Etomology[edit]

I'm trying to figure out what the etomology of the word "closure" is in this context. Is this a Lisp started term? --RobertGary1 (talk) 23:12, 4 September 2008 (UTC)

See above. Piet Delport 2009-08-25 08:32
(I went ahead and added an Etymology section to the article. Piet Delport 2009-08-25 18:36)

lexical enclosure[edit]

What is a lexical enclosure? It should be mentioned in this article. Fresheneesz (talk) 18:42, 28 October 2008 (UTC)

Free variables.[edit]

I think a small blurb about free variables is warranted. The linked article heavily concerns mathematical free variables and only has one small out of the way line saying "oh by the way free variables in computer science are references to non local variables" and that line even has a citation needed marking. My brain somehow parsed over that line and left me confused on the definition of closures for hours. 75.23.252.148 (talk) 02:40, 8 July 2009 (UTC)

Example bloat[edit]

I removed the majority of the "in language x" examples from the article (diff). As a rule of thumb, at most one example (in either Scheme or JavaScript, as per earlier consensus?) should be sufficient to illustrate any given concept: repeating it in everyone's favorite programming language just clutters the article. Piet Delport 2009-08-25 10:57

Small typo? (not sure)[edit]

In the "Implementation and theory" section a sentence begins "In function languages with immutable data (like Erlang),...". Shouldn't this begin with "In functional languages with immutable data (like Erlang),..."? Or am I misunderstanding, and it is correctly missing the "al"? Whoever reads this and knows, please feel free to update it if necessary, as I don't know the subject very well. --Donkeydonkeydonkeydonkey (talk) 19:56, 23 July 2010 (UTC)

Yup, tyop, fixed it, thanks. - 2/0 (cont.) 00:11, 24 July 2010 (UTC)

Closures in Objective-C[edit]

The example given is an example of closures in C, as amended by Apple's additions to the C language, and currently under review for inclusion in the C standard. It works in pure .c files under the gcc and clang, at least on Apple platforms. The only lines in the example that use Objective-C are the NSLog statements, which could be replaced with printf statements to have a pure C closure example. It is worth renaming (and repositioning up higher) the section "Closures in C (gcc, clang)" or somesuch. —Preceding unsigned comment added by Hyperjeff (talkcontribs) 09:23, 18 September 2010 (UTC)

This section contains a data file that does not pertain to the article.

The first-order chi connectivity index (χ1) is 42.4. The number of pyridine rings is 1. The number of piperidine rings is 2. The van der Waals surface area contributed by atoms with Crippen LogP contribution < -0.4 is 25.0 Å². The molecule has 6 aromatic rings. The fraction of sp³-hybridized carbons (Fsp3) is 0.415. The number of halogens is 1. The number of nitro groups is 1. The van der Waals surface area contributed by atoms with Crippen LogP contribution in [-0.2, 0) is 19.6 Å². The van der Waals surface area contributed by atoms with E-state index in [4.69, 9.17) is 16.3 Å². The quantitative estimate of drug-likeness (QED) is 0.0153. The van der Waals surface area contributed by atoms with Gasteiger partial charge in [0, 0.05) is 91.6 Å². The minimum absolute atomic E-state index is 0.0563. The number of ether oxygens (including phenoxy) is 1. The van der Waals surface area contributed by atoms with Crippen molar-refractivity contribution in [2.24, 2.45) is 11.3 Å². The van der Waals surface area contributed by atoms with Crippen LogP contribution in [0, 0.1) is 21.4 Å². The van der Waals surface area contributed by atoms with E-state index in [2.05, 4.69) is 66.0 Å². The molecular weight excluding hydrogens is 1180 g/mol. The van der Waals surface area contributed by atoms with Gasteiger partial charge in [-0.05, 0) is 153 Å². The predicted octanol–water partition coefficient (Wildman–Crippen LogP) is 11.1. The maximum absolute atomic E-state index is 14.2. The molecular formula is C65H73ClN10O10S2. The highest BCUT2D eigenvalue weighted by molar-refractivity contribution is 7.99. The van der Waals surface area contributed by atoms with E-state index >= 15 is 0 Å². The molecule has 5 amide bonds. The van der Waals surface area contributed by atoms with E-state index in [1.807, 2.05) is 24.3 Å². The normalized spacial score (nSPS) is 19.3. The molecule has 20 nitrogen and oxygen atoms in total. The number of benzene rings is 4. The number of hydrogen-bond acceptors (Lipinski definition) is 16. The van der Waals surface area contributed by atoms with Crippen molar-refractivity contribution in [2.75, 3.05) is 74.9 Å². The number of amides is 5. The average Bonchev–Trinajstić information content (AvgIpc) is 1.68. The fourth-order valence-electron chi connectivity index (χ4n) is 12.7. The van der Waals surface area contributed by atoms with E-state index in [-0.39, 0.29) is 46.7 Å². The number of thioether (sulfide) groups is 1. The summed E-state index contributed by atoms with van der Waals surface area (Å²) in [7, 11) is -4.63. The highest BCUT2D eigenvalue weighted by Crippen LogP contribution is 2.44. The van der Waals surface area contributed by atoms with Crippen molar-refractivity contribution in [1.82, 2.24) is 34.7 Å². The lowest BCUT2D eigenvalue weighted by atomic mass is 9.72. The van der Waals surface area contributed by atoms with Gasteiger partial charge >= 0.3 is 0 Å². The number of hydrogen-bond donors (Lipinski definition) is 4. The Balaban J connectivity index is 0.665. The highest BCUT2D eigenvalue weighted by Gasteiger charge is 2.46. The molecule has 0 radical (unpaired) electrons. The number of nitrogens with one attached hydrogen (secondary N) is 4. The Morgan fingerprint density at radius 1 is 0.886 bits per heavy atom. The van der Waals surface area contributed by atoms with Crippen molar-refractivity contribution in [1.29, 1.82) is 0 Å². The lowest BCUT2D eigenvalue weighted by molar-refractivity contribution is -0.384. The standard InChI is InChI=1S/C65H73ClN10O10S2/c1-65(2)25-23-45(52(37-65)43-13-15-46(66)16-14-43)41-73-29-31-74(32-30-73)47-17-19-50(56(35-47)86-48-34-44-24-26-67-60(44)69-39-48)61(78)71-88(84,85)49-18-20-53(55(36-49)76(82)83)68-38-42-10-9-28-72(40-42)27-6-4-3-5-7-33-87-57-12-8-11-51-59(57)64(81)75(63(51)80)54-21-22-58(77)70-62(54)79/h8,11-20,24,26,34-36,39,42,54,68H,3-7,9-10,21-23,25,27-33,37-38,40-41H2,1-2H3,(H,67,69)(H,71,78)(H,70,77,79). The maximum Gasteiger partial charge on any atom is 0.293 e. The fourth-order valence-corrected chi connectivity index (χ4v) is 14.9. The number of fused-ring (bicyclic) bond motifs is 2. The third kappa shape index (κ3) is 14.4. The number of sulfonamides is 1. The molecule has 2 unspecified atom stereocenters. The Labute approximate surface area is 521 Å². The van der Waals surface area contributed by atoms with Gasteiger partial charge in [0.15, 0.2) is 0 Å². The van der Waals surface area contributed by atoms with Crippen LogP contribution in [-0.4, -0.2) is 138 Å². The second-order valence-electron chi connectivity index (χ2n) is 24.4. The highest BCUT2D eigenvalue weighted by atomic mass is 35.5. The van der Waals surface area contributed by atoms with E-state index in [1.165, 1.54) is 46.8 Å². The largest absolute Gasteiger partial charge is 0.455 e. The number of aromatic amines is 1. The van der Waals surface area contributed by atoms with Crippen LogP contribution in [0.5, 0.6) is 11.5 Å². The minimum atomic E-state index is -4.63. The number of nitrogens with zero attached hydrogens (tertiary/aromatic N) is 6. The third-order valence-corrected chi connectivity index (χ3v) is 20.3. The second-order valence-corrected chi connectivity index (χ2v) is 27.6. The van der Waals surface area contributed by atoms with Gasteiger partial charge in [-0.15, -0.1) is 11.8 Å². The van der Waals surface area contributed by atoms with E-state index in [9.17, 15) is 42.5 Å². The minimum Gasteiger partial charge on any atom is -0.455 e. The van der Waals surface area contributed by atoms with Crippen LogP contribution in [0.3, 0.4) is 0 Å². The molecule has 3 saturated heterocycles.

I've expanded the section to refer to the fact it also applies to C and C++ in Mac. I don't think its should be moved higher or listed under C as it is a non-standard apple only extension.--Salix (talk): 10:04, 18 September 2010 (UTC)

Definition of closure (the current one is awful...)[edit]

I think that the complicated definition of closure in current version [13] is not explanatory, hardly understandable and must be improved. Please don't get me wrong, I do not question the correctness of the definition. It may be technically 100% right. The problem is that it does not really explains but confuses those who check Wikipedia while trying to understand what a closure is. Simply google for "closure explained", and you'll find some articles and blog posts saying more or less the same about Wikipedia's definition [14] [15] [16].

I suggest to move most of the first sentences down, and to place a simple definition from [17] instead:

A closure is a function/method that has the following two properties:
   * You can pass it around like an object (to be called later)
   * It remembers the values of all the variables that were in scope when the function was created.
     It is then able to access those variables when it is called even though they may no longer be in scope.

How cool is that?! Check how human-friendly and explanatory it is comparing to the current one:

a closure is a first-class function with free variables that are bound  in the lexical environment.
Such a function is said to be "closed over" its free variables.
A closure is defined within the scope of its free variables, and the extent of those variables is at least as long as the lifetime of the closure itself.

Any thoughts on that?

Thanks! Alex Ex (talk) 15:52, 1 April 2011 (UTC)

+1 --Paddy (talk) 17:04, 1 April 2011 (UTC)
The first sentence could be improved, but I don't think your suggestion is an improvement. You sort of try to define "first-class function" and "closing over the lexical scope", but do so in a incorrect and non-universal way. E.g. "pass around like object" probably only makes sense to people coming from an OO background. A closure doesn't "remember the values", it gives you access to the variables itself (I initially made the same mistake here). You also need to be explicit about which scope you're talking, in this case the lexical scope, not the dynamic scope. This again might be "obvious" for people coming from a particular language, but isn't universal. Your definition simply leaves out the second sentence from the current definition altogether. I think a concrete example, as in First-class function#Closures would be more instructive. —Ruud 12:43, 2 April 2011 (UTC)